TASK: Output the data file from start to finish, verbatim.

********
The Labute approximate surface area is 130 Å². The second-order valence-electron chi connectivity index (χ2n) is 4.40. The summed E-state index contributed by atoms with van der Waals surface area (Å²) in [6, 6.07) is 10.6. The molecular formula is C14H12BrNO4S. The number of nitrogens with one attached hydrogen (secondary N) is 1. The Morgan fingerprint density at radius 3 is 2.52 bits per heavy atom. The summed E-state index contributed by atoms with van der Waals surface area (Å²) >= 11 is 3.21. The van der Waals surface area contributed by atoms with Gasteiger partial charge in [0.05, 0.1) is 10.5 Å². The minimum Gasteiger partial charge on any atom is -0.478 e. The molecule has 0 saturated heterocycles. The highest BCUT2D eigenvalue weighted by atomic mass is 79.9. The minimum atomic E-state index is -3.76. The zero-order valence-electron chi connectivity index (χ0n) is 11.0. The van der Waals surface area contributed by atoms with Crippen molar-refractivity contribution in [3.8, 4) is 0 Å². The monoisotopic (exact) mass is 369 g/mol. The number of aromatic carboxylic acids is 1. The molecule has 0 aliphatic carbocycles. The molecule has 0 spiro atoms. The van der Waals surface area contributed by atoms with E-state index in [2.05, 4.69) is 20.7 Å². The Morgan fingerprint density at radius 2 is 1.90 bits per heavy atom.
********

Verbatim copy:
The Labute approximate surface area is 130 Å². The second-order valence-electron chi connectivity index (χ2n) is 4.40. The summed E-state index contributed by atoms with van der Waals surface area (Å²) in [6, 6.07) is 10.6. The molecular formula is C14H12BrNO4S. The number of nitrogens with one attached hydrogen (secondary N) is 1. The Morgan fingerprint density at radius 3 is 2.52 bits per heavy atom. The summed E-state index contributed by atoms with van der Waals surface area (Å²) >= 11 is 3.21. The van der Waals surface area contributed by atoms with Gasteiger partial charge in [0.05, 0.1) is 10.5 Å². The minimum Gasteiger partial charge on any atom is -0.478 e. The molecule has 0 saturated heterocycles. The highest BCUT2D eigenvalue weighted by atomic mass is 79.9. The minimum atomic E-state index is -3.76. The zero-order valence-electron chi connectivity index (χ0n) is 11.0. The van der Waals surface area contributed by atoms with Crippen molar-refractivity contribution in [3.8, 4) is 0 Å². The monoisotopic (exact) mass is 369 g/mol. The number of aromatic carboxylic acids is 1. The molecule has 0 aliphatic carbocycles. The molecule has 0 spiro atoms. The van der Waals surface area contributed by atoms with E-state index in [2.05, 4.69) is 20.7 Å². The Morgan fingerprint density at radius 2 is 1.90 bits per heavy atom.